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abstract = "OBJECTIVE. The purposes of this study were to determine the nature, prevalence, and CT findings of pancreatic lesions in patients with von Hippel-Lindau disease and to determine whether identification of pancreatic cysts and neoplasms is important in establishing the diagnosis of von Hippel- Lindau disease. SUBJECTS AND METHODS. The medical records and radiologic images of 52 patients with von Hippel-Lindau disease who were evaluated at our institution between 1976 and 1992, and who at some stage underwent abdominal CT, sonography, or MR imaging, were reviewed. The nature, prevalence, and CT findings of the pancreatic lesions were determined, and the role of the pancreatic abnormalities in establishing the diagnosis of von Hippel-Lindau disease was studied. RESULTS. Twenty-nine (56{\%}) of the 52 patients had pancreatic lesions. Nineteen patients had pancreatic cysts and no other pancreatic lesion. Four patients had islet cell tumors only, one had a microcystic adenoma only, and three had indeterminate pancreatic masses. One patient had cysts and an islet cell tumor, and another patient had cysts, an islet cell tumor, and a microcystic adenoma. In six patients (12{\%}), pancreatic lesions were the only abdominal manifestation of von Hippel- Lindau disease. In three patients screened because of a family history of von Hippel-Lindau disease, no CNS abnormalities were present, and the only abdominal lesions were in the pancreas (cysts in two cases, islet cell carcinoma in the other). Thus, the pancreatic lesion was an important factor in establishing a diagnosis of von Hippel-Lindau disease in these patients. CONCLUSION. Pancreatic lesions may be the only abdominal manifestation of von Hippel-Lindau disease. CT findings include cysts, islet cell tumors, and microcystic adenomas. Pancreatic lesions, including cysts, may precede any other manifestation of von Hippel-Lindau disease by several years, and recognition permits earlier diagnosis in patients being screened for von Hippel-Lindau disease.",
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N2 - OBJECTIVE. The purposes of this study were to determine the nature, prevalence, and CT findings of pancreatic lesions in patients with von Hippel-Lindau disease and to determine whether identification of pancreatic cysts and neoplasms is important in establishing the diagnosis of von Hippel- Lindau disease. SUBJECTS AND METHODS. The medical records and radiologic images of 52 patients with von Hippel-Lindau disease who were evaluated at our institution between 1976 and 1992, and who at some stage underwent abdominal CT, sonography, or MR imaging, were reviewed. The nature, prevalence, and CT findings of the pancreatic lesions were determined, and the role of the pancreatic abnormalities in establishing the diagnosis of von Hippel-Lindau disease was studied. RESULTS. Twenty-nine (56%) of the 52 patients had pancreatic lesions. Nineteen patients had pancreatic cysts and no other pancreatic lesion. Four patients had islet cell tumors only, one had a microcystic adenoma only, and three had indeterminate pancreatic masses. One patient had cysts and an islet cell tumor, and another patient had cysts, an islet cell tumor, and a microcystic adenoma. In six patients (12%), pancreatic lesions were the only abdominal manifestation of von Hippel- Lindau disease. In three patients screened because of a family history of von Hippel-Lindau disease, no CNS abnormalities were present, and the only abdominal lesions were in the pancreas (cysts in two cases, islet cell carcinoma in the other). Thus, the pancreatic lesion was an important factor in establishing a diagnosis of von Hippel-Lindau disease in these patients. CONCLUSION. Pancreatic lesions may be the only abdominal manifestation of von Hippel-Lindau disease. CT findings include cysts, islet cell tumors, and microcystic adenomas. Pancreatic lesions, including cysts, may precede any other manifestation of von Hippel-Lindau disease by several years, and recognition permits earlier diagnosis in patients being screened for von Hippel-Lindau disease.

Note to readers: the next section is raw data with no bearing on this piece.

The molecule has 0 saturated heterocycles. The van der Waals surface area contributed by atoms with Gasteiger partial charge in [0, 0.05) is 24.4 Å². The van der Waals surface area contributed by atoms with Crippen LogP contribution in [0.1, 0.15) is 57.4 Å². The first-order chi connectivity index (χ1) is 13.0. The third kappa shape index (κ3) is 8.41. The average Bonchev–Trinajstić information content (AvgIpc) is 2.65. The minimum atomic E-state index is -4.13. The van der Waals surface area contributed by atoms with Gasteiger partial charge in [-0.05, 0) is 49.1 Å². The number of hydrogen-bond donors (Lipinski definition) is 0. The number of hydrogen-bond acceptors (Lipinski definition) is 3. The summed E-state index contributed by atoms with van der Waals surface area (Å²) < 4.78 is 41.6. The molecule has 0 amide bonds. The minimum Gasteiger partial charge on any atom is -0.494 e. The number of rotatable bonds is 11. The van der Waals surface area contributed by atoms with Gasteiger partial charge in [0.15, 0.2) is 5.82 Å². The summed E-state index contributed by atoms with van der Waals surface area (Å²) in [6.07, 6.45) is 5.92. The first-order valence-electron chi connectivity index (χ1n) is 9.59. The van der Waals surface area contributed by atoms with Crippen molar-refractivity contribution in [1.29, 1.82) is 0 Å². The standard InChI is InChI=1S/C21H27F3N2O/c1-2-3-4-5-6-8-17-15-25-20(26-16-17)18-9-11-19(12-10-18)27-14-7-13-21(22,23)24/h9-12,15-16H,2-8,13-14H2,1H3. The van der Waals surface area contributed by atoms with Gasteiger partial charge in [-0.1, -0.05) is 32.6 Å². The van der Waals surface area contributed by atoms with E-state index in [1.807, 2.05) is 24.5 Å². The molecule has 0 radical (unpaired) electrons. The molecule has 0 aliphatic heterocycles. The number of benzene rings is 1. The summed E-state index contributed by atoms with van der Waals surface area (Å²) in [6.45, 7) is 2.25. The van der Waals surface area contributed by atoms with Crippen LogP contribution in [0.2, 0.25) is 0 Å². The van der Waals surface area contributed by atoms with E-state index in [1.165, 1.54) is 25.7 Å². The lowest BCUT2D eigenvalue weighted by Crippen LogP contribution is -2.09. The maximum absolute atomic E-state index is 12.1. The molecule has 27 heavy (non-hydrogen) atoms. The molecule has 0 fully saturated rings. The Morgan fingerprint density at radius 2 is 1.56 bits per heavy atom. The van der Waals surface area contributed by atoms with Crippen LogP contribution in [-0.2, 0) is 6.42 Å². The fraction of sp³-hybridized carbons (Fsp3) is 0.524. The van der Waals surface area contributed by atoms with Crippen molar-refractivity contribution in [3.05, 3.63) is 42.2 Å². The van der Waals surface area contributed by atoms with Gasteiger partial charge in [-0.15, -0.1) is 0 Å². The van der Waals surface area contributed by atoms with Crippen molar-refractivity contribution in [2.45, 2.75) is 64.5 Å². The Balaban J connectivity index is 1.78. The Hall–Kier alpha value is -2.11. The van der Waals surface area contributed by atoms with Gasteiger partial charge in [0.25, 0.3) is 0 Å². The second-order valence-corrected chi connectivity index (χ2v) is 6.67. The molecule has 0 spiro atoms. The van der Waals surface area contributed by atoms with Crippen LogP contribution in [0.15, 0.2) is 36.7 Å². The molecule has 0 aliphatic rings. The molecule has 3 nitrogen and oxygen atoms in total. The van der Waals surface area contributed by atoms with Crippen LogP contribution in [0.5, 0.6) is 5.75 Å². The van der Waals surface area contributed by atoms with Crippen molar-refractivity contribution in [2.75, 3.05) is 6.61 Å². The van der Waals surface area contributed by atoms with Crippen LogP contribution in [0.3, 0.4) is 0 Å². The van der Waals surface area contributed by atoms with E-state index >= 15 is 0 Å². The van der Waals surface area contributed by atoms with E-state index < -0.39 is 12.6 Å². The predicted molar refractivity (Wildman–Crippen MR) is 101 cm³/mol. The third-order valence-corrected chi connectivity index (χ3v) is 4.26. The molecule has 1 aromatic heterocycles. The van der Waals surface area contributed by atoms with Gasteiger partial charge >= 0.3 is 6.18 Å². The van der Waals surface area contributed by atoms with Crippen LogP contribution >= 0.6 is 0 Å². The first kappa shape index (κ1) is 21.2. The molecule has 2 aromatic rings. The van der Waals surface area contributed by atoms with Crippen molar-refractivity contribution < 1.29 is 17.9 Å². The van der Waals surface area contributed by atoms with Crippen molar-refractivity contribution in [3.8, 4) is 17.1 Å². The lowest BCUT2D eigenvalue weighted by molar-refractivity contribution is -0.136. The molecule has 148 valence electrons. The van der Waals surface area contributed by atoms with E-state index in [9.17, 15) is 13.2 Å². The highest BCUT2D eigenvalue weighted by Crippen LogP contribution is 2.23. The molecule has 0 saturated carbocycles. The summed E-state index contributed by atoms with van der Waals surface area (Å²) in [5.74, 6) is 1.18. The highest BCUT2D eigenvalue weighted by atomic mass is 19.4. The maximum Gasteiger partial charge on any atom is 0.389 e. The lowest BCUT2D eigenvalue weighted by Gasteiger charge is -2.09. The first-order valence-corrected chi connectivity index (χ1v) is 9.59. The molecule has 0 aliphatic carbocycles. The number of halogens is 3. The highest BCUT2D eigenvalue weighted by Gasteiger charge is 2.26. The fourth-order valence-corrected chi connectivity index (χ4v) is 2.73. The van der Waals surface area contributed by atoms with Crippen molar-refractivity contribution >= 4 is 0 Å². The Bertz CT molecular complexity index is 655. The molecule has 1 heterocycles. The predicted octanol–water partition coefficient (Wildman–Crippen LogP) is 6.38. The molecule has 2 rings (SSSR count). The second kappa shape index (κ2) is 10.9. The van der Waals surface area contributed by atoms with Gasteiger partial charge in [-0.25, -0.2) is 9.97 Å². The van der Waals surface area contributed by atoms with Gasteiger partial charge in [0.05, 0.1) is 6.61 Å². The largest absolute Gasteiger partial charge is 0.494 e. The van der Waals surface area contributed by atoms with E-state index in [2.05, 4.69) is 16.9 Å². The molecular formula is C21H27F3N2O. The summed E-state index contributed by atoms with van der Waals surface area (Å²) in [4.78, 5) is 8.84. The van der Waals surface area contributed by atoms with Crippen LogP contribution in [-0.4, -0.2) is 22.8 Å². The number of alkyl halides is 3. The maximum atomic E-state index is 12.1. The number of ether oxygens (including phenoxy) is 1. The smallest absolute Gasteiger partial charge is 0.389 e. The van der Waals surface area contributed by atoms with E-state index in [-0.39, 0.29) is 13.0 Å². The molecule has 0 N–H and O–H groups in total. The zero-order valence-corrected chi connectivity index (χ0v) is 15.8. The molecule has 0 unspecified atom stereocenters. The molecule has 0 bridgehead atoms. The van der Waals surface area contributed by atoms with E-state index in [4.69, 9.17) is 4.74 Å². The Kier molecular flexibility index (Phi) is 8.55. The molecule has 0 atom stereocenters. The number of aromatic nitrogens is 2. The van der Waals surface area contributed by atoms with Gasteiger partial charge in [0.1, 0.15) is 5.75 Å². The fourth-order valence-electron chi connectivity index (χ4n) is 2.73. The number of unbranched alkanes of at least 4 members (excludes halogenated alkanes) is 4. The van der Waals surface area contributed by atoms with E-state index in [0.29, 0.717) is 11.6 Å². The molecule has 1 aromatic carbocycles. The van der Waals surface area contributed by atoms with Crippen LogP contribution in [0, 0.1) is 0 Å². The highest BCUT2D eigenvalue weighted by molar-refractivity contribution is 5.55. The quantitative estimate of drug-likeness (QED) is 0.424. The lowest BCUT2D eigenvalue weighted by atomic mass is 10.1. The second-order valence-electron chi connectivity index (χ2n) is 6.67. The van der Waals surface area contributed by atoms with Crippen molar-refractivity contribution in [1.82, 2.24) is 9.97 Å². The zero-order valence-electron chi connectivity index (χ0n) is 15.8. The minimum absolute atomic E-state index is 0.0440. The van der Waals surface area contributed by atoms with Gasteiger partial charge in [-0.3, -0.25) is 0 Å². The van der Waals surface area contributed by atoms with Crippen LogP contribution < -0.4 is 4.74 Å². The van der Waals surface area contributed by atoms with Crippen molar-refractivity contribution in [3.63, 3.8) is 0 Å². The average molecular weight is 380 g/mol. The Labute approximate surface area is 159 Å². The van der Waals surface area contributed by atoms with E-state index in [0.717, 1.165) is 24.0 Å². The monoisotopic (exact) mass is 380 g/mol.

AB - OBJECTIVE. The purposes of this study were to determine the nature, prevalence, and CT findings of pancreatic lesions in patients with von Hippel-Lindau disease and to determine whether identification of pancreatic cysts and neoplasms is important in establishing the diagnosis of von Hippel- Lindau disease. SUBJECTS AND METHODS. The medical records and radiologic images of 52 patients with von Hippel-Lindau disease who were evaluated at our institution between 1976 and 1992, and who at some stage underwent abdominal CT, sonography, or MR imaging, were reviewed. The nature, prevalence, and CT findings of the pancreatic lesions were determined, and the role of the pancreatic abnormalities in establishing the diagnosis of von Hippel-Lindau disease was studied. RESULTS. Twenty-nine (56%) of the 52 patients had pancreatic lesions. Nineteen patients had pancreatic cysts and no other pancreatic lesion. Four patients had islet cell tumors only, one had a microcystic adenoma only, and three had indeterminate pancreatic masses. One patient had cysts and an islet cell tumor, and another patient had cysts, an islet cell tumor, and a microcystic adenoma. In six patients (12%), pancreatic lesions were the only abdominal manifestation of von Hippel- Lindau disease. In three patients screened because of a family history of von Hippel-Lindau disease, no CNS abnormalities were present, and the only abdominal lesions were in the pancreas (cysts in two cases, islet cell carcinoma in the other). Thus, the pancreatic lesion was an important factor in establishing a diagnosis of von Hippel-Lindau disease in these patients. CONCLUSION. Pancreatic lesions may be the only abdominal manifestation of von Hippel-Lindau disease. CT findings include cysts, islet cell tumors, and microcystic adenomas. Pancreatic lesions, including cysts, may precede any other manifestation of von Hippel-Lindau disease by several years, and recognition permits earlier diagnosis in patients being screened for von Hippel-Lindau disease.